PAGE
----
|City Council Today Endorsed the Most Aambitious Parks and Recreation Facility Development Program Implementation Strategy in Toronto's Hstory
|October 29, 2019
Ambitious strategy for Toronto parks and recreation facilities endorsed by
City Council today endorsed the most ambitious parks and recreation facility
development program implementation strategy in Toronto's history, representing
a $2.223 billion investment in recreation facilities across the city over
the next 20 years.
The Parks and Recreation Facilities Master Plan 2019-2038 (FMP) reinforces
the City's commitment to providing high quality parks and recreation facilities for
all residents. The plan is informed by Toronto’s growing and changing population,
and by the ongoing high demand for parks and recreation programs and services.
Toronto City Council approved the FMP in 2017 and directed staff to report back
on a detailed implementation strategy.
The strategy provides an evidence-based investment roadmap for when,
how and where to enhance and revitalize the City's current assets and where to
build new and improved facilities. The strategy is a living document that can
respond to opportunities and reflect changing local conditions such
as unanticipated growth or land becoming available.
Increasing demand for parks and recreation services across the city is fueled by
Toronto’s unprecedented and concentrated population growth. The FMP
implementation strategy gives the City the tools to prioritize and build the right
facilities, in the right places at the right time. If current funding levels are
maintained, it's estimated that there is sufficient funding based on the 2019-2028
Capital Budget and Plan for new and enhanced facilities.
Public engagement played an essential role in developing this plan
and implementation strategy. Almost 6,000 individuals, groups and organizations
participated in the process.
This plan responds to the high demand and changing demographics by
recommending 45 new soccer/multi-use fields, 30 basketball courts
and five cricket pitches. It also recommends adding new, state-of-the-art
multi-pad arenas to replace existing older, single-pad arena facilities.
This plan is committed to increasing the City's ice pad supply by making
the most of existing facilities and ensuring there is no net loss to Toronto's ice
pads. The plan invests in existing infrastructure by revitalizing community
recreation centres and upgrading sport fields, rinks, pools and courts.
This strategy addresses long-standing service gaps by improving equity in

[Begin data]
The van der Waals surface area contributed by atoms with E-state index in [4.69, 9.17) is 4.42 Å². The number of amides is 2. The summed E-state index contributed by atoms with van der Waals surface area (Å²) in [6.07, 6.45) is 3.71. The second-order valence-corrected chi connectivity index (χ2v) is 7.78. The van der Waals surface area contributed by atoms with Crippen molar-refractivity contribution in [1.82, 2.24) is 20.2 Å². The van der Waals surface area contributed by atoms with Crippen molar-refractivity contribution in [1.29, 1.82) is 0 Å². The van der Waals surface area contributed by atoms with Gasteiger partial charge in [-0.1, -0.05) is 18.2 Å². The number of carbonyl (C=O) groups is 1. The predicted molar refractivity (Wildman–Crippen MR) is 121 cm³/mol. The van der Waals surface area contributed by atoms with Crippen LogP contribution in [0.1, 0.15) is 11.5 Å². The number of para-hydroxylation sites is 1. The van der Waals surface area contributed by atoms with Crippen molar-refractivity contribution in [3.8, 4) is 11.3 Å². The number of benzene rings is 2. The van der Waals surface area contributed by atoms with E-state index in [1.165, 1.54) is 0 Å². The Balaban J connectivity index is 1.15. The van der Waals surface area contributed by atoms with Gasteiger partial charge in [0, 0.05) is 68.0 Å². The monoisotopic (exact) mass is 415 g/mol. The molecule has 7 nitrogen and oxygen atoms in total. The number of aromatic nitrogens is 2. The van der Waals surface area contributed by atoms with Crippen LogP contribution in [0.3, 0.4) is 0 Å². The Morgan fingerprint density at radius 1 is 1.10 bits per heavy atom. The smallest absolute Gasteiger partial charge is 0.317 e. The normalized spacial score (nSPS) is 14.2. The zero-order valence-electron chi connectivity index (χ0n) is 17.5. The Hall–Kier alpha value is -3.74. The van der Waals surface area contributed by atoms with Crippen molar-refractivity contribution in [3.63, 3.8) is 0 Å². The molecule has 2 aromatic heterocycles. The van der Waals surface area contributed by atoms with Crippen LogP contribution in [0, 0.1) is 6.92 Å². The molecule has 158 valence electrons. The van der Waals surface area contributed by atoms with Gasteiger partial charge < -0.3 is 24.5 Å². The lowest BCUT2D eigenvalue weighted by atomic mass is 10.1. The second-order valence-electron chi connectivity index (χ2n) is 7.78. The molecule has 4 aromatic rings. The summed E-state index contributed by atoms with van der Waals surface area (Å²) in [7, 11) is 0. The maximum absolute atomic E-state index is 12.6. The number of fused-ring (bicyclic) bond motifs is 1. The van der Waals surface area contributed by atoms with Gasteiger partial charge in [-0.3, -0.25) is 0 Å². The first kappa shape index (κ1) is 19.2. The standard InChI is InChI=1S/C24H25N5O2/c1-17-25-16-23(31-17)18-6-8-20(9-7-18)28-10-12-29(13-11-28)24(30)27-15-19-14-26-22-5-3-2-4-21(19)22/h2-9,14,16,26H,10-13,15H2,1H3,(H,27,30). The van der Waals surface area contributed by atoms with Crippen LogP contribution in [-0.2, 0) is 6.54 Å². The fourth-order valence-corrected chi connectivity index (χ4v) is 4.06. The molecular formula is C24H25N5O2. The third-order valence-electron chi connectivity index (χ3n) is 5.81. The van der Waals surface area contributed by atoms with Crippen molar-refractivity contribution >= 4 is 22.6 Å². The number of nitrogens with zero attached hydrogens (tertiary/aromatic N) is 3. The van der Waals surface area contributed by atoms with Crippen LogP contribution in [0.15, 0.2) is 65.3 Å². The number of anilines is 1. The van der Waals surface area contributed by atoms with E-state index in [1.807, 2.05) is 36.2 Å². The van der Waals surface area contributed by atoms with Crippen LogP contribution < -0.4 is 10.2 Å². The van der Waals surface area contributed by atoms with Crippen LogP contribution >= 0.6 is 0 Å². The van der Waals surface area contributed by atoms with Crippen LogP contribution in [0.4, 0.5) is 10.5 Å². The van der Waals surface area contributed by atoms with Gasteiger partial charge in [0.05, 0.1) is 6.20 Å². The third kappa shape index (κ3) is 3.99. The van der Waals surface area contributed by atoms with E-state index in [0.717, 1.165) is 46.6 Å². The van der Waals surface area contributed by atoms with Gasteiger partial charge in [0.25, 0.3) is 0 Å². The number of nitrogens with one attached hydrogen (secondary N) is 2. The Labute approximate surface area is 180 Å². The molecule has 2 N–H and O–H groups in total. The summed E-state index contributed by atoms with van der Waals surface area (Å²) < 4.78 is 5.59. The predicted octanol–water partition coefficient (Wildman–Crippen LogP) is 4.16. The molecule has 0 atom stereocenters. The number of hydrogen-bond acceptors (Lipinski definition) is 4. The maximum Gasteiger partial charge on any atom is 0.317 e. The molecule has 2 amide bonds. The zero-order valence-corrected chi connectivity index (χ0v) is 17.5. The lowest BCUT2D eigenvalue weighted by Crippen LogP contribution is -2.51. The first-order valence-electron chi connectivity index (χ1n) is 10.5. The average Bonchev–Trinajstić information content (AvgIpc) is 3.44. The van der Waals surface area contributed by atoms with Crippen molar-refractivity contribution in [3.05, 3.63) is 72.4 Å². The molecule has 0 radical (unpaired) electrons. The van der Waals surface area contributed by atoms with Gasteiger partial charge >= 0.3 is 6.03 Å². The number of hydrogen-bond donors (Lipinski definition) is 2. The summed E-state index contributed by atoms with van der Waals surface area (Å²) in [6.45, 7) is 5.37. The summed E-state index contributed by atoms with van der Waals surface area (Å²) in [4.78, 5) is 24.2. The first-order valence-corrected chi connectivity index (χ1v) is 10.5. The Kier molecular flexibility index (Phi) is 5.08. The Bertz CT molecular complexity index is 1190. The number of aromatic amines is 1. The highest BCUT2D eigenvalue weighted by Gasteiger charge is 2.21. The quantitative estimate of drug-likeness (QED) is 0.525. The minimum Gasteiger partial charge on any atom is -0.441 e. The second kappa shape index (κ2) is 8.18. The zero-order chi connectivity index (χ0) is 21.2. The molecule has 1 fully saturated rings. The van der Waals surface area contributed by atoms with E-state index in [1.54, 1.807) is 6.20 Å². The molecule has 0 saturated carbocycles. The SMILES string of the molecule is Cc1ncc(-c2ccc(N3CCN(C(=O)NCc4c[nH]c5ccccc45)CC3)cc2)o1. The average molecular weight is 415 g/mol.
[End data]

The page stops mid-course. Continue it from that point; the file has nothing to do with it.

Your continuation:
recreation service in underserved communities, with nearly 90 per cent of
recommended revitalizations and 75 per cent of planned new centres serving
Neighbourhood Improvement Areas.
Staff will report back to Council on implementation progress every five years.
More information about the master plan is available
"This is the most ambitious recreation facility development program in the City's
history, representing a $2.223 billion investment in parks and recreation facilities
to serve our growing and changing population over the next 20 years.
We're taking action to ensure Toronto's current and future residents have access
to recreation services they need and want."
- Mayor John Tory
Media contact: Shane Gerard, Strategic Communications,
|More..||Posted: Nov 01, 2019
|A Request for Proposals (RFP)
|October 31, 2019
Tenants First plan moves forward with release of RFP to start transfer of Toronto
Community Housing Corporation's scattered houses
A Request for Proposals (RFP) will be issued today to initiate the transfer of
Toronto Community Housing Corporation's (TCHC) scattered portfolio of houses
(single unit or multiple apartments within a house, scattered across the city) to
non-profit housing providers, co-ops and community land trusts that are qualified
to engage with tenants, improve the condition of the properties and retain
the properties as affordable housing in perpetuity. The RFP covers
623 TCHC-owned houses, representing 730 units. Tenants living in the scattered
housing portfolio will not lose their housing or their subsidy.
Toronto City Council in 2017 approved the Tenants First: Phase 1 Implementation
Plan to restructure the operation, governance and funding of TCHC. Since then,
the City and TCHC have been building a new relationship with the aim of
improving services for tenants and protecting the value of the $10-billion social
On January 31, 2018, City Council adopted Implementing Tenants First – TCHC
Scattered Portfolio Plan and an interim selection process for tenant directors on
the TCHC Board, which continues the Council-approved plan and includes
the transfer of an identified group of TCHC properties. In addition to this RFP for